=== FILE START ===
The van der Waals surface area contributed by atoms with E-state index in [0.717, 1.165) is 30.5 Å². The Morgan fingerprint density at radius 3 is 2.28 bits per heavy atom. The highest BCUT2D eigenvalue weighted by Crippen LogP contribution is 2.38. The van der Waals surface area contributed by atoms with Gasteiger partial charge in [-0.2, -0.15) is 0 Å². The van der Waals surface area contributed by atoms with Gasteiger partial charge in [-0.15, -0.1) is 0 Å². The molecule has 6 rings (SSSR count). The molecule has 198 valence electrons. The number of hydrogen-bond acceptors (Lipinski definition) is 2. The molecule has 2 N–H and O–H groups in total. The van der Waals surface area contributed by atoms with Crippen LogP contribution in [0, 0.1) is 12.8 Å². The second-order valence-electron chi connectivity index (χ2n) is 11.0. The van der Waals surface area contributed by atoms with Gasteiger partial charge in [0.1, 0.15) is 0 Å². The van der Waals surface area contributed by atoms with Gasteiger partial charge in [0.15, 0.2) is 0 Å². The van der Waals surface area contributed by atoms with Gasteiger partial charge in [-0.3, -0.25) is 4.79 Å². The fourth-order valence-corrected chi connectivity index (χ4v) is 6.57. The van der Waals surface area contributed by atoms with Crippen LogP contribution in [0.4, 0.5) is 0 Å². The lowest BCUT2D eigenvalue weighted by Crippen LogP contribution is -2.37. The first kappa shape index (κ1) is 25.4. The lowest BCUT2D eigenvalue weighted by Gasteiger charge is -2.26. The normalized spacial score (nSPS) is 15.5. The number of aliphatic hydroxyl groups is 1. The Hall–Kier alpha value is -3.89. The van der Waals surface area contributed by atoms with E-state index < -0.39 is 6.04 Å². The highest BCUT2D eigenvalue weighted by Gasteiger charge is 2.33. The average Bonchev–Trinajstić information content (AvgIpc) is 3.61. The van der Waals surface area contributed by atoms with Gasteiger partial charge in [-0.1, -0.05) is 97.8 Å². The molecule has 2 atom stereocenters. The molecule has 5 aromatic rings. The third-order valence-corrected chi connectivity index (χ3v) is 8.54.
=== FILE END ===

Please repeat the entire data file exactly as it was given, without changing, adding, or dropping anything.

The van der Waals surface area contributed by atoms with E-state index in [0.717, 1.165) is 30.5 Å². The Morgan fingerprint density at radius 3 is 2.28 bits per heavy atom. The highest BCUT2D eigenvalue weighted by Crippen LogP contribution is 2.38. The van der Waals surface area contributed by atoms with Gasteiger partial charge in [-0.2, -0.15) is 0 Å². The van der Waals surface area contributed by atoms with Gasteiger partial charge in [-0.15, -0.1) is 0 Å². The molecule has 6 rings (SSSR count). The molecule has 198 valence electrons. The number of hydrogen-bond acceptors (Lipinski definition) is 2. The molecule has 2 N–H and O–H groups in total. The van der Waals surface area contributed by atoms with Crippen LogP contribution in [0, 0.1) is 12.8 Å². The second-order valence-electron chi connectivity index (χ2n) is 11.0. The van der Waals surface area contributed by atoms with Gasteiger partial charge in [0.1, 0.15) is 0 Å². The van der Waals surface area contributed by atoms with Gasteiger partial charge in [0.15, 0.2) is 0 Å². The van der Waals surface area contributed by atoms with Gasteiger partial charge in [-0.3, -0.25) is 4.79 Å². The fourth-order valence-corrected chi connectivity index (χ4v) is 6.57. The van der Waals surface area contributed by atoms with Crippen LogP contribution in [0.4, 0.5) is 0 Å². The lowest BCUT2D eigenvalue weighted by Crippen LogP contribution is -2.37. The first kappa shape index (κ1) is 25.4. The lowest BCUT2D eigenvalue weighted by Gasteiger charge is -2.26. The normalized spacial score (nSPS) is 15.5. The number of aliphatic hydroxyl groups is 1. The Hall–Kier alpha value is -3.89. The van der Waals surface area contributed by atoms with E-state index < -0.39 is 6.04 Å². The highest BCUT2D eigenvalue weighted by Gasteiger charge is 2.33. The average Bonchev–Trinajstić information content (AvgIpc) is 3.61. The van der Waals surface area contributed by atoms with Gasteiger partial charge in [-0.1, -0.05) is 97.8 Å². The molecule has 2 atom stereocenters. The molecule has 5 aromatic rings. The third-order valence-corrected chi connectivity index (χ3v) is 8.54.